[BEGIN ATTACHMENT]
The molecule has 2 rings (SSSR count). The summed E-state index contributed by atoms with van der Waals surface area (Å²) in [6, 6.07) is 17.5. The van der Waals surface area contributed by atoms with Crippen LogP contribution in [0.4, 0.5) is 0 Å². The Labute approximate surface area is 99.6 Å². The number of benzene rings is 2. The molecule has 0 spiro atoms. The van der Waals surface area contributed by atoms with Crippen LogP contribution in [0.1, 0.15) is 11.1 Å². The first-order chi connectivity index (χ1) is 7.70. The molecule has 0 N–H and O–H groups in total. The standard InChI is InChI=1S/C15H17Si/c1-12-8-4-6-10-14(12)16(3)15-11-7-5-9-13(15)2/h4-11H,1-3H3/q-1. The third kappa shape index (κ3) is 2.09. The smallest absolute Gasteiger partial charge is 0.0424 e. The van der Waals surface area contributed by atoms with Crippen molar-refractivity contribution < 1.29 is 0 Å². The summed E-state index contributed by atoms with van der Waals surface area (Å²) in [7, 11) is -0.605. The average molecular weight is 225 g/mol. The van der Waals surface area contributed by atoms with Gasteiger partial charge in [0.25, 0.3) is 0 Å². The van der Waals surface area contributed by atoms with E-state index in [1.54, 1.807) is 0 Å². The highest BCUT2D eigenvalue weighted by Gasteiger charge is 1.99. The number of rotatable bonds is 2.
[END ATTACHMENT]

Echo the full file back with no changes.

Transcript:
The molecule has 2 rings (SSSR count). The summed E-state index contributed by atoms with van der Waals surface area (Å²) in [6, 6.07) is 17.5. The van der Waals surface area contributed by atoms with Crippen LogP contribution in [0.4, 0.5) is 0 Å². The Labute approximate surface area is 99.6 Å². The number of benzene rings is 2. The molecule has 0 spiro atoms. The van der Waals surface area contributed by atoms with Crippen LogP contribution in [0.1, 0.15) is 11.1 Å². The first-order chi connectivity index (χ1) is 7.70. The molecule has 0 N–H and O–H groups in total. The standard InChI is InChI=1S/C15H17Si/c1-12-8-4-6-10-14(12)16(3)15-11-7-5-9-13(15)2/h4-11H,1-3H3/q-1. The third kappa shape index (κ3) is 2.09. The smallest absolute Gasteiger partial charge is 0.0424 e. The van der Waals surface area contributed by atoms with Crippen molar-refractivity contribution < 1.29 is 0 Å². The summed E-state index contributed by atoms with van der Waals surface area (Å²) in [7, 11) is -0.605. The average molecular weight is 225 g/mol. The van der Waals surface area contributed by atoms with Gasteiger partial charge in [0.25, 0.3) is 0 Å². The van der Waals surface area contributed by atoms with E-state index in [1.54, 1.807) is 0 Å². The highest BCUT2D eigenvalue weighted by Gasteiger charge is 1.99. The number of rotatable bonds is 2.